That simple, seemingly innocuous, greeting makes me cringe on the inside. I want to be authentic and be real with people. Yet, when I am asked “How are you?” I am put in a very awkward social situation. I hurriedly go through scenarios in my mind to try and figure out how to genuinely answer the question. Does this person want to really know how I am? Some people asking the question genuinely want a real answer. Others are asking it rotely and going through the motions of an informal greeting.
If this person wants to really know how I am, how much information do I want to share with them? That is trickier. Some friends of mine really want to catch up with me and want to know how I am really doing. Others just want a brief synopsis of how it is going of late. If I surmise my friend wants details, how do I narrow down my harrowing week into a brief comment that doesn’t sound horrific? I want the greeting to end on a positive note and move the conversation along away from me and my issues. All of this swirls around in my head in a split second and then I smile, nod and say, “I’m fine, how are you?” The woman inside of me is screaming “Stop! Say something! It’s your chance to connect! Let them see you! Take off the mask!”
Then, to my dread, I hear these words, “You look great, you must be doing better.” I smile, and say “Thank you.” The woman inside screams again “SEE ME! Please SEE ME!” I keep the mask firmly in place simply because it is too complicated to be authentic.
All of us have different images of ourselves we project to others. We decide the image based on whom we are engaging and the role we play in their lives. You project a different image as an employee than you do as a parent. You project a different image as a significant other than you do as a son or daughter. The images become difficult to manage, but manage them we do! The secret to authenticity is to manage those images as close to the truth as possible, and as closely resembling each other as possible, so your boss knows the same person as your parents.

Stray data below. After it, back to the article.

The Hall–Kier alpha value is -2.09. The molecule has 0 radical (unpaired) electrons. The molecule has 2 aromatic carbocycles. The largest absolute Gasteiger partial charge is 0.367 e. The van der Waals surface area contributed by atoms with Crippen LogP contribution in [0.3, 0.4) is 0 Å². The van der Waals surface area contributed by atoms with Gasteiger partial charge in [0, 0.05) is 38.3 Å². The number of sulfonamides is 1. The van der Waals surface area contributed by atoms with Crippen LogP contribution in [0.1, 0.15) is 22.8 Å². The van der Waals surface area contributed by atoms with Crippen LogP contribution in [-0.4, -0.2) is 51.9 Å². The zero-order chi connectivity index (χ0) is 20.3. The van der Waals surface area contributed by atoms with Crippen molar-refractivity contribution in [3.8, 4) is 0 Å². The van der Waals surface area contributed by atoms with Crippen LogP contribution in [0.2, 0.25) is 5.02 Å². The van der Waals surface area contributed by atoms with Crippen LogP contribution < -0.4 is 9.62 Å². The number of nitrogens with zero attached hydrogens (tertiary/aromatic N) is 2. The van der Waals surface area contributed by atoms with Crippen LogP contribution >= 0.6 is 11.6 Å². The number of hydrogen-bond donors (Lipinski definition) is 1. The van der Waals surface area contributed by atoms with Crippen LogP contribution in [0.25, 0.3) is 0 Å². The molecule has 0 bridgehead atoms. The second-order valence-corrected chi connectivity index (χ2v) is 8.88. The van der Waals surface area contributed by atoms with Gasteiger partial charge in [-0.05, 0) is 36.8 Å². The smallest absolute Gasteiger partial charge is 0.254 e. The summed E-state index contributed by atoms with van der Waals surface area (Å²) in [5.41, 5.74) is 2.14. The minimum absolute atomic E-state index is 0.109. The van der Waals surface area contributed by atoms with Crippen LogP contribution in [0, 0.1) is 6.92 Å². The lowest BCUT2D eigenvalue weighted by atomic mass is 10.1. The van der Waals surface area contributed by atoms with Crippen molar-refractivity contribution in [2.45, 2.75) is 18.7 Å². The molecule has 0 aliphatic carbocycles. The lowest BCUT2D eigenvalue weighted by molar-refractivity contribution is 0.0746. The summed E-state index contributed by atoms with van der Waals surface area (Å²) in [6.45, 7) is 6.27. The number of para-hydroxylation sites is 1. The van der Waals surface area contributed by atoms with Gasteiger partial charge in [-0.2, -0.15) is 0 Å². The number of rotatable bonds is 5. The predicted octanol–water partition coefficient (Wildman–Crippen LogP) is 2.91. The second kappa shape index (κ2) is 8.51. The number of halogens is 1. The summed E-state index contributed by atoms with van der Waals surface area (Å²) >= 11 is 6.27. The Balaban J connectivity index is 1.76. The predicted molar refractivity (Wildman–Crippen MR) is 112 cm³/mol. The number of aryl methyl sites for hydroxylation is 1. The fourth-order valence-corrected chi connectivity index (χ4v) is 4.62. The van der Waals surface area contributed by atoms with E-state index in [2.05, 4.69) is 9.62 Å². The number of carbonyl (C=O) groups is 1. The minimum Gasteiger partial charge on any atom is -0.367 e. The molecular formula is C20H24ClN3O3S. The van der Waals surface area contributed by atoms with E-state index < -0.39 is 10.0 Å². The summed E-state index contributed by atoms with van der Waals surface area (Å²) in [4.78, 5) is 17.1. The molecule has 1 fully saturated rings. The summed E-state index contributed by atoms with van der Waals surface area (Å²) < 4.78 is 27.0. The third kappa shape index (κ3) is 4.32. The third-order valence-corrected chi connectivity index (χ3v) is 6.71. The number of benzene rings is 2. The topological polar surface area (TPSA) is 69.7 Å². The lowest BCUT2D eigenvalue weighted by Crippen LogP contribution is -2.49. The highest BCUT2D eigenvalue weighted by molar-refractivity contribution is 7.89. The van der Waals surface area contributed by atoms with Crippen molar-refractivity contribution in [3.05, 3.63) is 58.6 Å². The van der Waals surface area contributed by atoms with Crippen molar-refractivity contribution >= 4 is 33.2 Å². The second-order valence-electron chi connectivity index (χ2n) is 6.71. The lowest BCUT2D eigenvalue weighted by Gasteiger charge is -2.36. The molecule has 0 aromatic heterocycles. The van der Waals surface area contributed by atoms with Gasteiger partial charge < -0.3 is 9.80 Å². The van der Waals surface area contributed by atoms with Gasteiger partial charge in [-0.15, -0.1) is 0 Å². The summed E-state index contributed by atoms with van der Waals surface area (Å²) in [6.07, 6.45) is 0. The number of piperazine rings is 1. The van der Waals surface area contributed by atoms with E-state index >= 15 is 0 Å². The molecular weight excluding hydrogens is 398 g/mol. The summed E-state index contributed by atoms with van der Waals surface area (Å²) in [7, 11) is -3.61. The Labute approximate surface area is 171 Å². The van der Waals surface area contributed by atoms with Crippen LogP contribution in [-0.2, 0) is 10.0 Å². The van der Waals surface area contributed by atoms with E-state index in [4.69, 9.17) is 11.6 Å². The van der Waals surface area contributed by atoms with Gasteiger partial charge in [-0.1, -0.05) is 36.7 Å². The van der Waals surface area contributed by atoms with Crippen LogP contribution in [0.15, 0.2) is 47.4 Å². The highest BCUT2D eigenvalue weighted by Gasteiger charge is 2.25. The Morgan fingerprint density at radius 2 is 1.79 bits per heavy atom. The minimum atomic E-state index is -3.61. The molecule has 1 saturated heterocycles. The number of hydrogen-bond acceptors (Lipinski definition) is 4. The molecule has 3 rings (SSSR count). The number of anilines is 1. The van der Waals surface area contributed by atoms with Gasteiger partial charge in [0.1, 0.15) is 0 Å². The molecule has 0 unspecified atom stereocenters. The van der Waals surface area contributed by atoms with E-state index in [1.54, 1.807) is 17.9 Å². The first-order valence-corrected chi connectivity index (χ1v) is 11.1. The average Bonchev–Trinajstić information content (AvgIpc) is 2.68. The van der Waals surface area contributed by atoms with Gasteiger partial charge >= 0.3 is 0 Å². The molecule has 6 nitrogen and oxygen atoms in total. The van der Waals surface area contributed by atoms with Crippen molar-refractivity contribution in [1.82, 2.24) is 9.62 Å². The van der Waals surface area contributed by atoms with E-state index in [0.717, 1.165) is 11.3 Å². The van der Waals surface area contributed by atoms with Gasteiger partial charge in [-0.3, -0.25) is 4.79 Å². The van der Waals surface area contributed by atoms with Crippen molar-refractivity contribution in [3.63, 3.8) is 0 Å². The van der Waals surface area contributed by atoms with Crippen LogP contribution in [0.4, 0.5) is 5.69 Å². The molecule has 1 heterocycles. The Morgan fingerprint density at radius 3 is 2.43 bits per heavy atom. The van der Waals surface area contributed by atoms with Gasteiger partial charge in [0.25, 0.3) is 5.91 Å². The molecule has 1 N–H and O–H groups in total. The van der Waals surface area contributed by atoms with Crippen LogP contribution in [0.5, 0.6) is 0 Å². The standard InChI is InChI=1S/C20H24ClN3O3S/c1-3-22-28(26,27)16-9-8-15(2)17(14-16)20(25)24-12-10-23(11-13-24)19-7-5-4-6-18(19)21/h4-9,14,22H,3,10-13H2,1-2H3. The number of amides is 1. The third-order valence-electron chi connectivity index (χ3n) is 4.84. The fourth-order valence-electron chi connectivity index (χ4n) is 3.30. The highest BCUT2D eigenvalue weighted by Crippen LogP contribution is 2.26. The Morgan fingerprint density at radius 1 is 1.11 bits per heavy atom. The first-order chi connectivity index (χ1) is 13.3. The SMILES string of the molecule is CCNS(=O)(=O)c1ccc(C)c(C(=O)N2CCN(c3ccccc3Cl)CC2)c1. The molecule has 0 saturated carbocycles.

The nature of a chronic illness adds a level of invisibility and deception to your personal image. Invisibility because, for many, the illness cannot be seen. You don’t look sick and others have no idea how skilled you have become at wearing the mask of wellness. Deception because you wish to hide aspects of the illness and share certain information with only those you can trust.
I don’t know why I cringe so much when simple greetings are said to me. Yet, I cringe. In order to give an authentic answer, I have found it is best to look at the whole of myself and not just components or compartmentalization of self.
“How are you?”
“I am well.”
The whole of me is well.
That is what I am.
I am well.
Alias In Town is an anagram of the author’s name. In every town there are alias people living with chronic illness, chronic pain, addiction and depression. Alias In Town is one of those people. Learning to live well while ill is a necessary and difficult endeavor. She learned multiple coping and life strategies to be Well. “I am more than my body. I am body, mind and spirit. My body is simply the weakest unit of the triad. Though chronic illness affects the entire triad, I have made considerable effort to strengthen my mind and spirit to find the balance of ‘Well’. – book excerpt Her style of writing is to combine multi-media formats into stories. She utilizes short essays to tell her story in words. She creates original artwork to tell her story through the end of a brush. She includes personal journal and diary entries to remain open, honest and raw in her writing. One of the most anxiety releasing activities she utilizes is art. She explores art through several mediums and included them in the book “Well.” She does not claim to be a proficient artist but utilizing art is cathartic to her. She has an art website. . She has been married for 35 years with 6 children and 7 grandchildren and lives in central Ohio.